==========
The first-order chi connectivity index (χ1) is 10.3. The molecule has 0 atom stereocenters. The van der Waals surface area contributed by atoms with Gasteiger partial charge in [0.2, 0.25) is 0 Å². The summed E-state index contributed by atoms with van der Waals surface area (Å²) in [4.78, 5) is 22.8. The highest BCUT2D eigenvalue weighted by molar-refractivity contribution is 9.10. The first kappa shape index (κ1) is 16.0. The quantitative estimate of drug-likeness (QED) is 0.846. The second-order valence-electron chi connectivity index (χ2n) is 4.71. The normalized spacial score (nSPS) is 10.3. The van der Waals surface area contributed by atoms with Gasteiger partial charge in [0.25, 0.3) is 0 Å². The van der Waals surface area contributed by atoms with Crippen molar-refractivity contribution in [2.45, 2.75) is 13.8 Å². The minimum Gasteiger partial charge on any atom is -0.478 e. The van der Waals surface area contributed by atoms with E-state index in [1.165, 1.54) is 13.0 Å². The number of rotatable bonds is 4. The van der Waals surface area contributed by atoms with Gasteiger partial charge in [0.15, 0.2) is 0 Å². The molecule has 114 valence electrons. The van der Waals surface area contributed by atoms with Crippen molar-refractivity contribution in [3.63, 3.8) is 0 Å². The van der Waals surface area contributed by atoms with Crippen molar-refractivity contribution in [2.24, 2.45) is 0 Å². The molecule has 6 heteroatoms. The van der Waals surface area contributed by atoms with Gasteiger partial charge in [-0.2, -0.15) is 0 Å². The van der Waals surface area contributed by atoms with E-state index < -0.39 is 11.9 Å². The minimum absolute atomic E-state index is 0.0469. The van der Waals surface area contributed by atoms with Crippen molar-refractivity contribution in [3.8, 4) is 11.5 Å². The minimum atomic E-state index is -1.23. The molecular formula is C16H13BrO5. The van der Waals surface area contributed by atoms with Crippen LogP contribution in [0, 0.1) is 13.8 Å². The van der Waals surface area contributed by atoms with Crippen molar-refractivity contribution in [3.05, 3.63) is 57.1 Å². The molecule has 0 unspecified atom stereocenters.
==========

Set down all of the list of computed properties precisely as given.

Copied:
The first-order chi connectivity index (χ1) is 10.3. The molecule has 0 atom stereocenters. The van der Waals surface area contributed by atoms with Gasteiger partial charge in [0.2, 0.25) is 0 Å². The summed E-state index contributed by atoms with van der Waals surface area (Å²) in [4.78, 5) is 22.8. The highest BCUT2D eigenvalue weighted by molar-refractivity contribution is 9.10. The first kappa shape index (κ1) is 16.0. The quantitative estimate of drug-likeness (QED) is 0.846. The second-order valence-electron chi connectivity index (χ2n) is 4.71. The normalized spacial score (nSPS) is 10.3. The van der Waals surface area contributed by atoms with Gasteiger partial charge in [0.25, 0.3) is 0 Å². The van der Waals surface area contributed by atoms with Crippen molar-refractivity contribution in [2.45, 2.75) is 13.8 Å². The minimum Gasteiger partial charge on any atom is -0.478 e. The van der Waals surface area contributed by atoms with E-state index in [1.165, 1.54) is 13.0 Å². The number of rotatable bonds is 4. The van der Waals surface area contributed by atoms with Gasteiger partial charge in [0.15, 0.2) is 0 Å². The molecule has 114 valence electrons. The van der Waals surface area contributed by atoms with Crippen molar-refractivity contribution in [3.63, 3.8) is 0 Å². The van der Waals surface area contributed by atoms with Crippen molar-refractivity contribution in [2.24, 2.45) is 0 Å². The molecule has 6 heteroatoms. The van der Waals surface area contributed by atoms with Gasteiger partial charge in [-0.2, -0.15) is 0 Å². The van der Waals surface area contributed by atoms with E-state index < -0.39 is 11.9 Å². The minimum absolute atomic E-state index is 0.0469. The van der Waals surface area contributed by atoms with Crippen molar-refractivity contribution in [3.8, 4) is 11.5 Å². The minimum atomic E-state index is -1.23. The molecular formula is C16H13BrO5. The van der Waals surface area contributed by atoms with Crippen LogP contribution in [0, 0.1) is 13.8 Å². The van der Waals surface area contributed by atoms with Crippen molar-refractivity contribution in [3.05, 3.63) is 57.1 Å². The molecule has 0 unspecified atom stereocenters.